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When in doubt, sit on the fence

The fall in the stock market raises questions about pooled investments
To track or not to track? This is the question uppermost in the minds of hundreds of thousands of small investors as they ponder the next likely movement in the UK stock market.

The issue has acquired major significance in the past few weeks as the seemingly inexorable rise of shares in the FTSE 100 index appears to have ground to an uncertain halt. Hence the detailed attention paid to the subject by several writers in this week's section.

So, how long will this "hiccup" last? Does it mean that index tracker funds, which have delivered outstanding performance in the past 18 months or so, thereby attracting a gigantic wall of investors' money, are now no longer the place to put one's money into? Should one now be concentrating on the next rung of so-called "mid-cap" stocks in the FT 250 index, for instance?

Tony Wood, marketing manager at Virgin Direct, whose All Share tracker PEP has gobbled up the biggest single chunk of savers' money, is forthright about his company's investment strategy: "We do not ever try to predict the way the market is going to go. We simply argue that trackers offer good long-term value."

For all Mr Wood's frankness, the past two days' falls in the Footsie confirm the increasing need to reach a judgement on what is happening. For many experts, the experience confirms a view they have held for many months about the Footsie and the All Share indexes (which reflect the dominant influence of blue-chip stocks).

Premier Unit Trust Brokers is a Bristol-based firm specialising in so- called "pooled" investments such as unit trusts. Its latest bulletin suggests the reason Footsie shares have done well depends at least in part on the growing trend among giant US pension funds to seek overseas investments in large companies, whose stocks can be quickly liquidated if need be.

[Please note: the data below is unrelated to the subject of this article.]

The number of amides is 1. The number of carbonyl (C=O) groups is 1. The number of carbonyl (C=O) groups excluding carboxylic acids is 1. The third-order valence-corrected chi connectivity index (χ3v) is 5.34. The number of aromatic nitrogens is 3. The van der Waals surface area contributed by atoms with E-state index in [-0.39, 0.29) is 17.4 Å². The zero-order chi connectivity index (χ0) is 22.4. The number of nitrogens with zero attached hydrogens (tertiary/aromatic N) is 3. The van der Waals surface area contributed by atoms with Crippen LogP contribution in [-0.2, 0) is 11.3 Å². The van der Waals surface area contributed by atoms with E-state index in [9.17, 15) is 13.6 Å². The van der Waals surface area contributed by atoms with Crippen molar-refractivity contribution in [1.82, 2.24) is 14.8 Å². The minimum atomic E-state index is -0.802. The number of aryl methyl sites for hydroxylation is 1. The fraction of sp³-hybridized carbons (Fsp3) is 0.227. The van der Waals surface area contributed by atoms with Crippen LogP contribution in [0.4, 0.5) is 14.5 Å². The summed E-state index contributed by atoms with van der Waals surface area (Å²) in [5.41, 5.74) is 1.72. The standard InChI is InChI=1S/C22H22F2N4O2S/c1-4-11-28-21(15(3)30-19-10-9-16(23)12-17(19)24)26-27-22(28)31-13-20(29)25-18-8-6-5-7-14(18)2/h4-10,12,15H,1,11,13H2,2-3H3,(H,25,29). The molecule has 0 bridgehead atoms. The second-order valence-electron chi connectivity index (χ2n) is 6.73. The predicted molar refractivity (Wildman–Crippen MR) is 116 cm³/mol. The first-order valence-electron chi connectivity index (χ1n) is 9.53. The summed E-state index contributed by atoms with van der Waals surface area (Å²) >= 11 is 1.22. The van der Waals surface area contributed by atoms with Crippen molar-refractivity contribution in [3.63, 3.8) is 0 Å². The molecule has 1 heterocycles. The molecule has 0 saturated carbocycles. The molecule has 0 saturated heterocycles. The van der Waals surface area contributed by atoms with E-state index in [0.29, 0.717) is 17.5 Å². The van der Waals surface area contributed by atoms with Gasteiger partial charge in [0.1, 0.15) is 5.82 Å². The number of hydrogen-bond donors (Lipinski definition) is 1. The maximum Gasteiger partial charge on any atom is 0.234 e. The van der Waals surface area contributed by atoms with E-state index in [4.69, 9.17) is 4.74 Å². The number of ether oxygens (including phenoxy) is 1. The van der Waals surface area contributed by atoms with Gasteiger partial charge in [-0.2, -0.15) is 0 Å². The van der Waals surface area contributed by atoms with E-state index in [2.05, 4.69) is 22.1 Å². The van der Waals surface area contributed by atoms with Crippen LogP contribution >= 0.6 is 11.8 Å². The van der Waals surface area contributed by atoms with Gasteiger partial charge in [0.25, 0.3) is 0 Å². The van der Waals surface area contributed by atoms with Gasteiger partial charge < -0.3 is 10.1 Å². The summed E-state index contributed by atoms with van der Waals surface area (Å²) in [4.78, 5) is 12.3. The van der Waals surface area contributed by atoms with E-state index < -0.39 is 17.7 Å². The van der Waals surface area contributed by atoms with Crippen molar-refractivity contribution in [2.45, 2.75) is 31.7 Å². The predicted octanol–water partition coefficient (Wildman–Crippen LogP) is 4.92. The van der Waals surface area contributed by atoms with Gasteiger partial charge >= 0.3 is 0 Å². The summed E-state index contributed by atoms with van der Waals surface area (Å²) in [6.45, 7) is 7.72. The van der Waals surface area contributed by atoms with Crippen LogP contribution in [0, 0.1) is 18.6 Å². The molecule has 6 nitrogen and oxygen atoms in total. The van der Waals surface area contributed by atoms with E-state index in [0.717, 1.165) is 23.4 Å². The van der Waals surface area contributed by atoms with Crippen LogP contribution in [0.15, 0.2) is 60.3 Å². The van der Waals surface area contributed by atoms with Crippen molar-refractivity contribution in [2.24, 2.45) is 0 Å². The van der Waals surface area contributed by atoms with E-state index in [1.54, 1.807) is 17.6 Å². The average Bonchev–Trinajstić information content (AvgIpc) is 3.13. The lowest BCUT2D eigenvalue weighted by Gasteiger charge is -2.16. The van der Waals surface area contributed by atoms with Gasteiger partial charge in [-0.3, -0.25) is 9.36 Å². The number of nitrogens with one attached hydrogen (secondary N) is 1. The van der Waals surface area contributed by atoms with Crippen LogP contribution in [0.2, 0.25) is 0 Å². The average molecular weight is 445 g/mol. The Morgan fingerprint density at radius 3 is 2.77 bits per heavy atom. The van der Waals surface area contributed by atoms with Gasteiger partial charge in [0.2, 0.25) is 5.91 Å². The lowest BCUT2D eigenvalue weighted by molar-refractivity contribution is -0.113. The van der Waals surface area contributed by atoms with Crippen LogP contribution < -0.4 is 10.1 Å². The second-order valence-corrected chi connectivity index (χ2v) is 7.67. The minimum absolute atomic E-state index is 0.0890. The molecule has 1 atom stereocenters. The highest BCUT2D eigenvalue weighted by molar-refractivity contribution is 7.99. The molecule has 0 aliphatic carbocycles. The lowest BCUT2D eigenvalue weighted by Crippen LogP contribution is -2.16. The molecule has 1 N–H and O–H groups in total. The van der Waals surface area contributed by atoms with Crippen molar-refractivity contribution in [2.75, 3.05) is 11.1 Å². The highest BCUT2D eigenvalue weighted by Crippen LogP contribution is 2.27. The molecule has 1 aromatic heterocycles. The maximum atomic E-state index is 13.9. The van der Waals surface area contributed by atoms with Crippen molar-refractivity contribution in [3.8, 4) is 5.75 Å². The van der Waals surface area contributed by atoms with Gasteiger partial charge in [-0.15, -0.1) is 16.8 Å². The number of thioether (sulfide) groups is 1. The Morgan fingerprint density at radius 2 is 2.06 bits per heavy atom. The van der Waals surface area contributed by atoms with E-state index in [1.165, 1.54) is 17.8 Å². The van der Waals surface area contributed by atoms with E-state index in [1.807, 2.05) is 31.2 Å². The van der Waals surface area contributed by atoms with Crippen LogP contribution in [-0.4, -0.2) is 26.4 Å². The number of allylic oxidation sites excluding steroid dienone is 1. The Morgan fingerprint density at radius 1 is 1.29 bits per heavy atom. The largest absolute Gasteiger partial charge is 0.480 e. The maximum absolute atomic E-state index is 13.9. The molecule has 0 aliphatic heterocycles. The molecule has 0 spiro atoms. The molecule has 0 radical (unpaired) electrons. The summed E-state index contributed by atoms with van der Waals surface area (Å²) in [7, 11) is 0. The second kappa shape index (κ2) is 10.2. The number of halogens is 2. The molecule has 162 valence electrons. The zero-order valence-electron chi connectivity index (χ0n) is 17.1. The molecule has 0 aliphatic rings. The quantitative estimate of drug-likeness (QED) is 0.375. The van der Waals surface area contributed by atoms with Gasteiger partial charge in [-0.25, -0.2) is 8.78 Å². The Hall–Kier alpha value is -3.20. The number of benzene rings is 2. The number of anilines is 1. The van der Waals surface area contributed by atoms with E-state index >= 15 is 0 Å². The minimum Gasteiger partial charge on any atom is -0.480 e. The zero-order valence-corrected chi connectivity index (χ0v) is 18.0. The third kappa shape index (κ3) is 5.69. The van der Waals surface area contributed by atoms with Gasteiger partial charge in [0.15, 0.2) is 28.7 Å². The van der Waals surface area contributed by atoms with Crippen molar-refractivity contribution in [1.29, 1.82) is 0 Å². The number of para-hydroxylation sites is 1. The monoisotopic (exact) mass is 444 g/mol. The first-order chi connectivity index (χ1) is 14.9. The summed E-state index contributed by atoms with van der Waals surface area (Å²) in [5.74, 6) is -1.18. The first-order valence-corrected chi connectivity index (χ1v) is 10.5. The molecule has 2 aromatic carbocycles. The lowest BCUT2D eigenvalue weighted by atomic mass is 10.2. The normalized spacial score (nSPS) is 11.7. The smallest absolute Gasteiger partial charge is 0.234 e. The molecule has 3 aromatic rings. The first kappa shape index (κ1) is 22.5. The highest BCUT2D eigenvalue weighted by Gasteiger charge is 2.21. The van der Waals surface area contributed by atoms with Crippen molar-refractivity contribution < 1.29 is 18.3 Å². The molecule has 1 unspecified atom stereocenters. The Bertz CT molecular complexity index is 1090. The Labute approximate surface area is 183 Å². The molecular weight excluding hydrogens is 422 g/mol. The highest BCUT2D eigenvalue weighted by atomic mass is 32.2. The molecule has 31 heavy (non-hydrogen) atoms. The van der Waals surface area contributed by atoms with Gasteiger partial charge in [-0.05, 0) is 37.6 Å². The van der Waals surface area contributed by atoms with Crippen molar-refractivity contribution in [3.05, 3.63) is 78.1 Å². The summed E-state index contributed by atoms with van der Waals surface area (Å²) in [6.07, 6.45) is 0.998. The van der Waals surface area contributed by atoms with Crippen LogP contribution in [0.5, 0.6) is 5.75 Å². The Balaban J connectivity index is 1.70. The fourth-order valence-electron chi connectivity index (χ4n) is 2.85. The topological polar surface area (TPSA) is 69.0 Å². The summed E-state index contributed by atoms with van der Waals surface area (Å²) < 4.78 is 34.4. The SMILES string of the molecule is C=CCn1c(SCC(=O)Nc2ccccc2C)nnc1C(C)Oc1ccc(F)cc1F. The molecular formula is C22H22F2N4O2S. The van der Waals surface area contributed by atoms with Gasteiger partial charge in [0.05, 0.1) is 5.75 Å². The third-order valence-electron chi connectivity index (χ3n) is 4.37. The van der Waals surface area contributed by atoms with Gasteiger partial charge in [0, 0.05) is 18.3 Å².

"The preference for large liquid stocks by US fund managers, including those running tracker funds, has put a firm imprint on all markets, including our own," writes Peter Edwards, a partner at Premier.

Generally, a handful of sectors - banks, oils, utilities and pharmaceuticals - have been responsible for most of the Footsie uplift. In particular, cash has poured into a handful of shares: HSBC, Lloyds/TSB, Glaxo, SmithKline and Shell. "Conversely, the FT 250 and Small Cap [stocks] are overweight in the `wrong' sectors," Mr Edwards adds.

This, along with the appreciation of sterling compared to other currencies, has meant that smaller companies without major international exposure have found foreign markets difficult to export into.

Political factors, in which foreign investors began betting on the inevitability of a Tory election defeat and a consequent rise in interest rates under Labour, meant the pound remained at high levels, exacerbating the trend.

Mr Edwards is rueful about these factors: "In the past, we have tended to consider that trackers were funds to invest in during an economic downturn. This does not appear to be happening now."

But he points out that the Bank of England's recent statement that further upward pressure on sterling may finally have been checked by recent interest rate rises underlines the Bank's commitment to keep inflation under control.

The Bank's view, coupled with the most recent base rate rise on 6 August, led to a drop of about 3 per cent in the Footsie, while the FT 250 rose by more than 4 per cent.

It is this adjustment which recently led some observers, including Bill Mott, head of UK investment at Credit Suisse, to suggest that a fall in the value of the pound would eventually allow small company exports to power ahead, along with their share prices.

Not everyone agrees. Andy Jackson, small companies fund manager at Hill Samuel, another respected investment house, says: "We would be reluctant to say that small-cap companies will outperform. Our view is that large [company shares] are still likely to do better."

"Ah, yes, but," say the fund managers, "should the rise falter, the ability to pick the right stocks in a generalised market downturn means we will begin to recover lost ground."

This argument is not entirely true. Earlier this year, The Independent looked at how trackers performed in the aftermath of three share price downturns.

The result was that in each of the three periods - 1987, 1990 and 1994 - trackers bounced back at the same speed as many of the best funds in their own sectors.

Of course, a question mark still hangs over the ability of trackers to outperform managed funds at a time when the market begins a slow downward spiral running over a year or two, as in the mid-1970s. Then, genuine stock-picking might come into its own.

So what should investors do? Mr Edwards' view is simple: "I believe we should sit on the fence for the moment."

By that he means accepting that - given the money from the US pouring into them - safety of sorts will come, for the time being, from larger and more liquid stocks.

But that does not negate the potential for stockpicking at the same time or from the mid-cap markets, where the gap with the Footsie has closed. The time may have come for investors in tracker funds to look at funds which can combine both aims, delivering the best of both worlds.

Is fence-sitting the best of both worlds or just a painful exercise? Only time will tell. But in the meantime, those of nervous disposition might want to give it a try.